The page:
This is also where the user selects video mode in the absence of a dedicated record button for the movies feature. The other options selectable here include the usual run of pre-optimised settings for photographing night scenes, landscapes, pets and people as well as the Digital Wide - stitching together two images shot in the portrait format to provide one slightly wider 21mm equivalent landscape image than the lens itself will allow - plus a Digital Panorama mode.
The final control on the pad - at nine o'clock - is for adjustment of the built-in flash. The user selectable options here include auto flash, flash off, forced flash, auto flash with red eye reduction, forced flash with red eye reduction and soft flash modes.
Keeping things simple still, below this pad the final two buttons on the backplate - and the RZ18 itself - are menu and green mode/delete button. A press of the former in either image capture or playback modes brings up four Record folders. If in Auto Picture mode some settings (governing the likes of white balance, metering and exposure compensation) are automatically deselected, so switch to Program instead to access the full gamut. It's here that one can adjust movie resolution and quality levels - as well as that of stills - plus access a D-Range setting so the camera automatically corrects for shadows, for highlights - or for both. This isn't an automatic default feature; it has to be selected by the user.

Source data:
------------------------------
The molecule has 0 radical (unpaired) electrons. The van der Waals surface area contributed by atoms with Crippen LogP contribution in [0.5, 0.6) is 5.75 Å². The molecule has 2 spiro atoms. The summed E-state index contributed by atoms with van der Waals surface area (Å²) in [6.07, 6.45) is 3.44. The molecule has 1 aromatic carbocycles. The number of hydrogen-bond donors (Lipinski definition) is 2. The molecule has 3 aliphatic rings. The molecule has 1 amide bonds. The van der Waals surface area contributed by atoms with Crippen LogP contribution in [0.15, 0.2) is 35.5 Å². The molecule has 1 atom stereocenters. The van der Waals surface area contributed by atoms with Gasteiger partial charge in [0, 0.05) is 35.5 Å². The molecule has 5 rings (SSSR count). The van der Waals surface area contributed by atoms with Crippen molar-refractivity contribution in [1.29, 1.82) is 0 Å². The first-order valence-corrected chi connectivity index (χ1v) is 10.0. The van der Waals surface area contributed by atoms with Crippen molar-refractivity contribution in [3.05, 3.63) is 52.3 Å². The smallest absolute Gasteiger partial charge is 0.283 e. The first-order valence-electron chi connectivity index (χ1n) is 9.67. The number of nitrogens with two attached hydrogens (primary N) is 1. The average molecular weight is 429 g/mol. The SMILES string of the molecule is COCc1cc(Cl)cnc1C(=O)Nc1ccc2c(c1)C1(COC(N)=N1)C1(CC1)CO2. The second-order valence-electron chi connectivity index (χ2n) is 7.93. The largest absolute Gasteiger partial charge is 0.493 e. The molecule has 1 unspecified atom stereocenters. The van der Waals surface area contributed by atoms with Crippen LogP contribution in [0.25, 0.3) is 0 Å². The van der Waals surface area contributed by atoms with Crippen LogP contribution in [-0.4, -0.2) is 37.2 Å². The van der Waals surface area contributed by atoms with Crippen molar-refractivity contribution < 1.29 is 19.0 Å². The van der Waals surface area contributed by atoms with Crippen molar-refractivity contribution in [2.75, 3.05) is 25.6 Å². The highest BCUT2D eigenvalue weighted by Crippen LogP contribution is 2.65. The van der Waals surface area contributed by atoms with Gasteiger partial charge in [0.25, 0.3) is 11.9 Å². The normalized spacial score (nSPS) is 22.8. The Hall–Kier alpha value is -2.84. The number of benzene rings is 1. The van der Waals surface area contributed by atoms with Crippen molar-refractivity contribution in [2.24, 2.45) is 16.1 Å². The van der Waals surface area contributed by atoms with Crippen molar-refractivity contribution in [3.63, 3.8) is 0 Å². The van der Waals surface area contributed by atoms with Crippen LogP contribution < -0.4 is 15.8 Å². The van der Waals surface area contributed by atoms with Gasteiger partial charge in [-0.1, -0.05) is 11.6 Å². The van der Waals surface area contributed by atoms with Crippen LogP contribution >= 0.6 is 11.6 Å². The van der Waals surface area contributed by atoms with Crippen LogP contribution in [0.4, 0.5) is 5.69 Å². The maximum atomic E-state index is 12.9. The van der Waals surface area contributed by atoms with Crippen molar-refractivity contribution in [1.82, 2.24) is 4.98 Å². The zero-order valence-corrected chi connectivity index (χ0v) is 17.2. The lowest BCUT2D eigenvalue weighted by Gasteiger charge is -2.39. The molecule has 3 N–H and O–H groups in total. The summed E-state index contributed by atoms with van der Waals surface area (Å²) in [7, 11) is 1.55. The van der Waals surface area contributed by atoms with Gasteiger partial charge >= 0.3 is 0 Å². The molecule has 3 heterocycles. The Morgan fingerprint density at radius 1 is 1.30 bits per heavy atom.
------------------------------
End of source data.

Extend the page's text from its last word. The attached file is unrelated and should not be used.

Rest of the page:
|Memory Card Slot||Battery Compartment|
In 'menu' mode, by tabbing to the right of the record folders there's access to three further Setting folders. This is where you'll find the normal date and time settings plus a slider for adjusting the brightness of the LCD. More unusually, this is where a pixel mapping function is also to be found hiding, as a means of correcting defective pixels if there any.
A press of the 'green' or easy mode button to the right of menu and the info display is immediately writ large for the myopic. Try pressing the menu button in this mode and all you'll have access to will be set up options rather than anything that could directly influence image capture. So the recording folders disappear entirely - meaning operation is point and shoot in its purest sense. In playback mode, as we've noted, this same button doubles up as a very useful delete key.
If the Pentax RZ18 truly is missing something it's that there's no HDMI (High Definition Multimedia Interface) output at one flank for hooking the camera up directly to a flat panel TV - all there is, is a lug for attaching a wrist strap and a merely standard AV/USB out port, but then this is hardly a deal breaker. And you do also get compatibility with Eye-Fi cards should you want to transfer images wirelessly of course.
The camera bottom features a poorly located screw thread for attaching a tripod, and the shared rechargeable lithium ion battery and card compartment for optional media. Media cards are easily inserted and removed and battery life is good for 240 pictures from a full charge. That's par for the course for the camera's class, though not exactly exceptional.